IMG_2787 IMG_2787 IMG_2787 IMG_2787~Step 6.  At serving time, distribute a few diced mango cubes over their tops, followed by a few dollops (1/2 cup each) of the reserved whipped cream and a sprinkle of toasted coconut.

Impress a few family or friends w/a taste of the tropics:

IMG_2808Oh my butter-rum mango cream.  Sigh.

IMG_2835Toasted-Coconut-Kissed Butter-Rum Mango Cream:  Recipe yields 6, 1-cup-ish size servings.

Special Equipment List:  small shallow baking pan; mango pitter-splitter; cutting board; chef's knife; food processor; kitchen scale; hand-held electric mixer; large rubber spatula

IMG_2700Cook's Note:  Panna cotta is a softly-set dessert containing three ingredients:  cream, sugar and galatine. A fourth, flavoring, isn't necessary to achieve perfection, but, a splash of vanilla (or any other flavoring) takes it over-the-top. Some technique is involved (while the name implies 'cooked cream', the ingredients are only warmed enough to dissolve the gelatine and sugar), but it is quickly learned and requires knowing a bit about gelatine. ~ Panna from Heaven:  A Divine Mango Panna Cotta ~.

"We are all in this food world together." ~ Melanie Preschutti

(Recipe, Commentary and Photos courtesy of Melanie's Kitchen/Copyright 2018

09/11/2018

~ Panna from Heaven: A Divine Mango Panna Cotta ~

IMG_2687Pretty as a picture and impressive indeed, "panna cotta" (Italian for "cooked cream") is, perhaps, the easiest of all the sweetened-cream-based, ramekin-molded type desserts.  That said, unlike recipes for puddings, pastry creams, custards and egg-custards, (like creme caramel or creme brûlée), in the case of panna cotta, a bakeless sweet treat, the cream is thickened with gelatine, rather than eggs.  Like all the aforementioned sweetened-cream desserts, every occasion, from blue-jean casual to high-heel upscale, is the right occasion to serve this dessert.

Panna cotta is a delicate, softly-set dessert containing three ingredients:  cream, sugar and galatine. A fourth ingredient, flavoring, isn't necessary to achieve panna cotta perfection, but, a splash of vanilla (or any other flavoring) takes it over-the-top.  There's some technique involved (while the name implies 'cooked cream', the ingredients are only warmed, just enough to dissolve the gelatine and sugar), but it is quickly learned and requires knowing just a bit about gelatine.

Things to know about gelatine packets & troubleshooting too:

IMG_2552I'm using granulated gelatine, the kind that comes in a box of four gelatine packets.  Gelatine sheets, which I am a big fan of, can be substituted, but, in the case of panna cotta,  I've been making it for over 40 years using the packets, and, in my kitchen, if the recipe ain't broke, don't fix it.  Here's a few things to know about the packets:  

1 packet (about 1/4 ounce) = 1 scant tablespoon (3 teaspoons).  

If a recipe calls for a specific number of gelatine packets, use the contents from the specified number of packets.  If a recipe calls for a specific measurement, open the packet(s) and measure the contents with a measuring spoon. One packet will firmly set 2 cups of liquid that, if desired, can be unmolded at serving time. One packet will softly set 3 cups of liquid that cannot be unmolded at serving time. Troubleshooting:  If a gelatine-based dish doesn't set properly, the gelatine didn't melt all the way or the gelatine mixture boiled. If boiled, it loses its thickening power and won't set correctly.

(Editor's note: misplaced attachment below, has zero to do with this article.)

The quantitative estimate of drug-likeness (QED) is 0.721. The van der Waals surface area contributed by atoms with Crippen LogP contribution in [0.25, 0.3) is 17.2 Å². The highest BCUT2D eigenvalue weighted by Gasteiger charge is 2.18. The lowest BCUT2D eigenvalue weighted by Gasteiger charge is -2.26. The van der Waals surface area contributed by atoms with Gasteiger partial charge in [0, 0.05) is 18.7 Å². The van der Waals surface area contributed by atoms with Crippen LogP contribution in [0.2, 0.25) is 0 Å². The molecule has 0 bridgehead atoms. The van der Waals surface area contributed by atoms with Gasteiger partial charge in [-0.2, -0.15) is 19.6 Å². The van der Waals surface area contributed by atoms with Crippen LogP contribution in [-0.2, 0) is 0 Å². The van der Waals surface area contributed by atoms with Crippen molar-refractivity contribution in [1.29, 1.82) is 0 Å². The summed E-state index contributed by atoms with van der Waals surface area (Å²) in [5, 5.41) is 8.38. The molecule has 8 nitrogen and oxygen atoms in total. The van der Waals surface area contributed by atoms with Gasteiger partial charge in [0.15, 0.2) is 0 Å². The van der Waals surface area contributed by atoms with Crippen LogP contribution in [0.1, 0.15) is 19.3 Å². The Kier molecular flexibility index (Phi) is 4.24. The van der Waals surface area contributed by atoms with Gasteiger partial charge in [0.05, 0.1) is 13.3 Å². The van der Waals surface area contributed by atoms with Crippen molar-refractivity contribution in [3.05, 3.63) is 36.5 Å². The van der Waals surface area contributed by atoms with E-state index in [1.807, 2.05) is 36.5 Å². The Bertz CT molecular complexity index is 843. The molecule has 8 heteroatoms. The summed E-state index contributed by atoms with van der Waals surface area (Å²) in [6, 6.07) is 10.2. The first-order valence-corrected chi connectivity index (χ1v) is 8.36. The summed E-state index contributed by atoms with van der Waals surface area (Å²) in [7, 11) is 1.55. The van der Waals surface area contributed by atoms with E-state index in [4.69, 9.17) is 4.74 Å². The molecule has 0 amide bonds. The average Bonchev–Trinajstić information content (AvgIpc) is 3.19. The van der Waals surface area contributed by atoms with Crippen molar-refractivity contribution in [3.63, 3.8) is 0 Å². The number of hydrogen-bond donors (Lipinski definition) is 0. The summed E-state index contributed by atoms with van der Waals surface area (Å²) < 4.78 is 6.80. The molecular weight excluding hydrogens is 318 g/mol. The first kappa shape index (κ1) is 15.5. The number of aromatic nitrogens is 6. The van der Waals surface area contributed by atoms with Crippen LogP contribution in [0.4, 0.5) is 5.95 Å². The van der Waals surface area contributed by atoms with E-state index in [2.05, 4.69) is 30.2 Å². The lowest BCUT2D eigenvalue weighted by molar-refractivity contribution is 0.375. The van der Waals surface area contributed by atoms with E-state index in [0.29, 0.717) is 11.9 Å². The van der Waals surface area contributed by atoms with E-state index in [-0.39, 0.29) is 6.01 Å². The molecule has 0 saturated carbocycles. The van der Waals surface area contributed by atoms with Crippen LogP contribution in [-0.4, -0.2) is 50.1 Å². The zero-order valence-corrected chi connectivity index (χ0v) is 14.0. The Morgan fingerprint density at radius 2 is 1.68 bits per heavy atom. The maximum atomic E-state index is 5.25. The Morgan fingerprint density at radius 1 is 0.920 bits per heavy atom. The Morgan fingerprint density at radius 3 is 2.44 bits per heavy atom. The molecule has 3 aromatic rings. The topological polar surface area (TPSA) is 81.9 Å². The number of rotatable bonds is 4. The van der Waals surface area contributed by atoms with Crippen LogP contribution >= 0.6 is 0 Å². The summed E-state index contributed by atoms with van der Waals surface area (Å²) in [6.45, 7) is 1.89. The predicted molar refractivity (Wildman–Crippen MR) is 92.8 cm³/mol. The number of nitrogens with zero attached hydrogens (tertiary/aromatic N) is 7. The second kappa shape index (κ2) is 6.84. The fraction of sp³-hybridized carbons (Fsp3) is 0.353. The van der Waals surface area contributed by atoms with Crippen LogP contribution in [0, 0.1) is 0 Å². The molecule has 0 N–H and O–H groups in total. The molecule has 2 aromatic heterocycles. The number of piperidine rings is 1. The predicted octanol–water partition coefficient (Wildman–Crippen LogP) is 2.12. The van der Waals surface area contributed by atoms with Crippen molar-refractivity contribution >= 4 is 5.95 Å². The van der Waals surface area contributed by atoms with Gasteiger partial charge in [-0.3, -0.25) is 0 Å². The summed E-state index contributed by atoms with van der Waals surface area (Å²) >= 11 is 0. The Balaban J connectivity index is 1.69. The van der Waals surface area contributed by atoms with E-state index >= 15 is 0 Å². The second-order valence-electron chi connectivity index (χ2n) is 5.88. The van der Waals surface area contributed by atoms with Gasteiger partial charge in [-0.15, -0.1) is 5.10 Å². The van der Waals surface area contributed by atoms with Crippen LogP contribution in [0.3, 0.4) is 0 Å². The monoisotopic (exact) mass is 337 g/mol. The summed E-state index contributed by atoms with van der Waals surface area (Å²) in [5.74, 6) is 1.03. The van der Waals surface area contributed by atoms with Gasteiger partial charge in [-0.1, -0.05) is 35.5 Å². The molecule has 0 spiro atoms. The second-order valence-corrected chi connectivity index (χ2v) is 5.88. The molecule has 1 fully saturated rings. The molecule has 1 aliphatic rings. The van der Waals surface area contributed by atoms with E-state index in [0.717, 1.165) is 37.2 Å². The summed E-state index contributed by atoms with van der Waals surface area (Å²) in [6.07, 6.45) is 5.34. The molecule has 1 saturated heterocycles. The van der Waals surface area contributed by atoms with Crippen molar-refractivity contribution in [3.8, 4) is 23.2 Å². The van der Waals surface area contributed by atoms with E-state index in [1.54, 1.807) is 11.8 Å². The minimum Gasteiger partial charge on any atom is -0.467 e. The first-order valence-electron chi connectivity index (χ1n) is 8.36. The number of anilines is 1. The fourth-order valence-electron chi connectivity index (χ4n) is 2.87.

For the oh-so-divine mango-fruit layer:

IMG_25554 ripe mangos, split, pitted and fruit 1/2" diced*, then puréed

6  tablespoons mango juice from the mangos, or store-bought mango nectar, or, water

3  teaspoons granulated gelatine, 1 teaspoon for every 1 cup purée

*Note:  All fruit is not created equal. You'll need 3 cups of puréed mango fruit for this recipe.  In order to insure you'll have it, you'll need 4 mangos.  Yes, you might have a bit of leftover purée.  Deal with it.

There's more. Any fruit that purées well can be substituted to make today's panna cotta dessert. That said, keep in mind that certain fruits (figs, guava, kiwi, papaya and pineapple) contain an enzyme (bromelain) that prevents gelatine from thickening or thickening properly.  In order to use them, the puree must be simmered, as cooking (or the canning process) destroys the enzyme.

IMG_2571 IMG_2571 IMG_2571 IMG_2571 IMG_2571~Step 1.  Prepping the glasses and the pans.  I am using 12, 6-ounce (3/4-cup-size) glass punch-type cups.  I am fitting them into the cups of 12, standard-sized muffin cups.  I am tipping /angling each one against the side of the muffin cup.  To do this without them moving or slipping throughout the process, I am propping them up with, believe it or not, with 24 sour-cherry sour-ball candies -- two per muffin cup.  Old-fashioned cat's-eye marbles work well too.  Feel free to use some wadded up paper or paper towels, but, it won't be quite so precise.

IMG_2722 IMG_2722 IMG_2722 IMG_2722~Step 2.  With the aid of an Oxo mango splitter-pitter, split and pit the mango.  Use a tablespoon to scoop the fruit from the flesh of each half.  Don't have a mango splitter?  Get one ($12.00). 

IMG_2559 IMG_2559 IMG_2559 IMG_2559~Step 3.  With the aid of a sharp knife and a cutting board, 1/2" dice the mango fruit as directed, placing the fruit in the work bowl of food processor fitted with steel blade as you work. With motor running, process to a smooth purée, about 20-30 seconds.  You will have 3+ cups purée.  Be sure to measure it precisely.  Transfer purée to a medium bowl and set aside.